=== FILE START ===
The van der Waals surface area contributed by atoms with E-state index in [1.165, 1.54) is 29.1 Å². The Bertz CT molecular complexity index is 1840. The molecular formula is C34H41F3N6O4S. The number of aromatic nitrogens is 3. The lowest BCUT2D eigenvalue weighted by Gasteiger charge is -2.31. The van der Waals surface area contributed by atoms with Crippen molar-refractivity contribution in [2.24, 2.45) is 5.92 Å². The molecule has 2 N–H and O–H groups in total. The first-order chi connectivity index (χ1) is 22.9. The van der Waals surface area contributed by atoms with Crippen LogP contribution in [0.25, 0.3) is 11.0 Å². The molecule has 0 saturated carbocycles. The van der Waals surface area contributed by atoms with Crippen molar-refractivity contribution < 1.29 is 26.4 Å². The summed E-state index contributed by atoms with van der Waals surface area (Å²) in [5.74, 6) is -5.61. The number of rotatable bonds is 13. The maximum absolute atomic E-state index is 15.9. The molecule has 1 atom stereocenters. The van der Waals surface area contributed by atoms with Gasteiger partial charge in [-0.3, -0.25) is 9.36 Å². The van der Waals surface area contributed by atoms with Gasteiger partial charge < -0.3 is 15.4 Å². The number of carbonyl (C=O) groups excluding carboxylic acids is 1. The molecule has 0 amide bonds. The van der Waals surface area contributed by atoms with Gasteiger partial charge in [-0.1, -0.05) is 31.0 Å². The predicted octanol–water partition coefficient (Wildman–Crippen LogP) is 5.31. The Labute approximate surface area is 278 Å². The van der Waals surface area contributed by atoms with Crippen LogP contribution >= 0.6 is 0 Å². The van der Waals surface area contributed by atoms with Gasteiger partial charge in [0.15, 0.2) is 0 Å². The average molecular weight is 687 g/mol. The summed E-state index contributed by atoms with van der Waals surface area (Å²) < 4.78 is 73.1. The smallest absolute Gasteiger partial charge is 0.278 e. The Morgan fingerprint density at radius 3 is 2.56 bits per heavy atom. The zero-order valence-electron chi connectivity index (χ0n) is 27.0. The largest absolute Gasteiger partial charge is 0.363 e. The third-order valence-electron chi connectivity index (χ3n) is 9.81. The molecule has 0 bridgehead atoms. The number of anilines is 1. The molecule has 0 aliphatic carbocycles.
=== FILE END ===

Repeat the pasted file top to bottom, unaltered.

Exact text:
The van der Waals surface area contributed by atoms with E-state index in [1.165, 1.54) is 29.1 Å². The Bertz CT molecular complexity index is 1840. The molecular formula is C34H41F3N6O4S. The number of aromatic nitrogens is 3. The lowest BCUT2D eigenvalue weighted by Gasteiger charge is -2.31. The van der Waals surface area contributed by atoms with Crippen molar-refractivity contribution in [2.24, 2.45) is 5.92 Å². The molecule has 2 N–H and O–H groups in total. The first-order chi connectivity index (χ1) is 22.9. The van der Waals surface area contributed by atoms with Crippen LogP contribution in [0.25, 0.3) is 11.0 Å². The molecule has 0 saturated carbocycles. The van der Waals surface area contributed by atoms with Crippen molar-refractivity contribution < 1.29 is 26.4 Å². The summed E-state index contributed by atoms with van der Waals surface area (Å²) in [5.74, 6) is -5.61. The number of rotatable bonds is 13. The maximum absolute atomic E-state index is 15.9. The molecule has 1 atom stereocenters. The van der Waals surface area contributed by atoms with Gasteiger partial charge in [-0.3, -0.25) is 9.36 Å². The van der Waals surface area contributed by atoms with Gasteiger partial charge < -0.3 is 15.4 Å². The number of carbonyl (C=O) groups excluding carboxylic acids is 1. The molecule has 0 amide bonds. The van der Waals surface area contributed by atoms with Gasteiger partial charge in [-0.1, -0.05) is 31.0 Å². The predicted octanol–water partition coefficient (Wildman–Crippen LogP) is 5.31. The Labute approximate surface area is 278 Å². The van der Waals surface area contributed by atoms with Crippen LogP contribution >= 0.6 is 0 Å². The van der Waals surface area contributed by atoms with Gasteiger partial charge in [0.15, 0.2) is 0 Å². The average molecular weight is 687 g/mol. The summed E-state index contributed by atoms with van der Waals surface area (Å²) < 4.78 is 73.1. The smallest absolute Gasteiger partial charge is 0.278 e. The Morgan fingerprint density at radius 3 is 2.56 bits per heavy atom. The zero-order valence-electron chi connectivity index (χ0n) is 27.0. The largest absolute Gasteiger partial charge is 0.363 e. The third-order valence-electron chi connectivity index (χ3n) is 9.81. The molecule has 0 bridgehead atoms. The number of anilines is 1. The molecule has 0 aliphatic carbocycles.